Executed over the winter of 1890-1891, Claude Monet’s Grainstack series was the most challenging and revolutionary endeavour the artist, then aged 50, had ever undertaken.
Monet had experimented during the later 1880s with depicting a single landscape subject under different lighting and weather conditions, but he had never conceived of painting so many pictures — some 25 canvases in all — that were differentiated almost entirely through colour, touch and atmospheric effect.
The artist had only to walk out of his house in rural Giverny to find his motif. Setting up his easel near the boundary wall of his garden, he looked west or southwest across the field known as the Clos Morin towards the hills on the far bank of the Seine. There, following the harvest, local farmers piled hundreds of sheaves of bound wheat stalks into tightly packed stacks with thatched conical roofs. These grainstacks represented the fruits of the local farmers’ labours and their hopes for the future.
Monet and his art dealer Durand-Ruel exhibited 15 Meules in May 1891 to great acclaim, and by the close of the year, all but two of the Grainstacks had left the artist’s studio.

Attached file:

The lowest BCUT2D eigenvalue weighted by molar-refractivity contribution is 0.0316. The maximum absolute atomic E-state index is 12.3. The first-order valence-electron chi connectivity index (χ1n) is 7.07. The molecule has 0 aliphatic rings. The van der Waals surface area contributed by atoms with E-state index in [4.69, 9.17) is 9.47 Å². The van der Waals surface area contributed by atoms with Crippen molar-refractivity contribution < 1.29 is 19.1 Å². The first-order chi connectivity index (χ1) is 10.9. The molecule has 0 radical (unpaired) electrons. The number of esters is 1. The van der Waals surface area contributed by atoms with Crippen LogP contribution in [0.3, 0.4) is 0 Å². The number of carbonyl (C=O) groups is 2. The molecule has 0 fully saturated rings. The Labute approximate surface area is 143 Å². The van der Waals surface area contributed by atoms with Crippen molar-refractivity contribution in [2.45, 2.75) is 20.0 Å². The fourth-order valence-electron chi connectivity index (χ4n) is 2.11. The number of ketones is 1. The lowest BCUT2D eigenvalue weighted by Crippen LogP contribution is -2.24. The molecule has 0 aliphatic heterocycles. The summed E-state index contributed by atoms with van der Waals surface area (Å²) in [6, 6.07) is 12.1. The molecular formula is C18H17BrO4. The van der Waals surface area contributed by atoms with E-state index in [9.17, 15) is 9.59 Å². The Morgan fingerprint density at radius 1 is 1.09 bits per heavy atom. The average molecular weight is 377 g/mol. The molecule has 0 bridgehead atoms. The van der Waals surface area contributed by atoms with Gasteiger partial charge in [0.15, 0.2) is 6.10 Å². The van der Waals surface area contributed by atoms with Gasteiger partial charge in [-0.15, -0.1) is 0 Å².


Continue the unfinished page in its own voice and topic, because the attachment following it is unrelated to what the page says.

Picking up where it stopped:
A highlight of Christie’s Impressionist & Modern Art Evening Sale on 16 November in New York, Meule (1891) is among the most formally adventurous of all the Grainstacks. It is also one of five paintings from the series that the American-based dealer Knoedler selected from the artist in September 1891, and the only one from that group to still be in private hands.
The majority of the Grainstacks series are now housed in major art museums around the world, including the Musée d’Orsay, The Metropolitan Museum of Art, the Art Institute of Chicago and the National Gallery of Scotland.
Meule will be exhibited for the first time in Asia at Christie’s Hong Kong (17-19 October), whereupon it will be toured to Christie’s London (24-25 October) before going on display to the public at Christie’s Rockefeller Center galleries in New York from 5 November.
Prices for exceptional examples of Monet’s work have soared in recent years, driven by demand from collectors worldwide for museum-quality works by the greatest master of the Impressionist period. The top price at auction for any Monet painting is $80.4 million for Le Bassin aux Nympheas from 1919, sold at Christie’s London in June 2008 against an estimate of $35-47 million.
‘We have been extremely aware of the growing passion for classic Impressionist paintings among our leading Asian collectors,’ remarked Jussi Pylkkänen, Christie’s Global President, ‘and this work is simply a masterpiece by Monet, the genius of plein air painting.’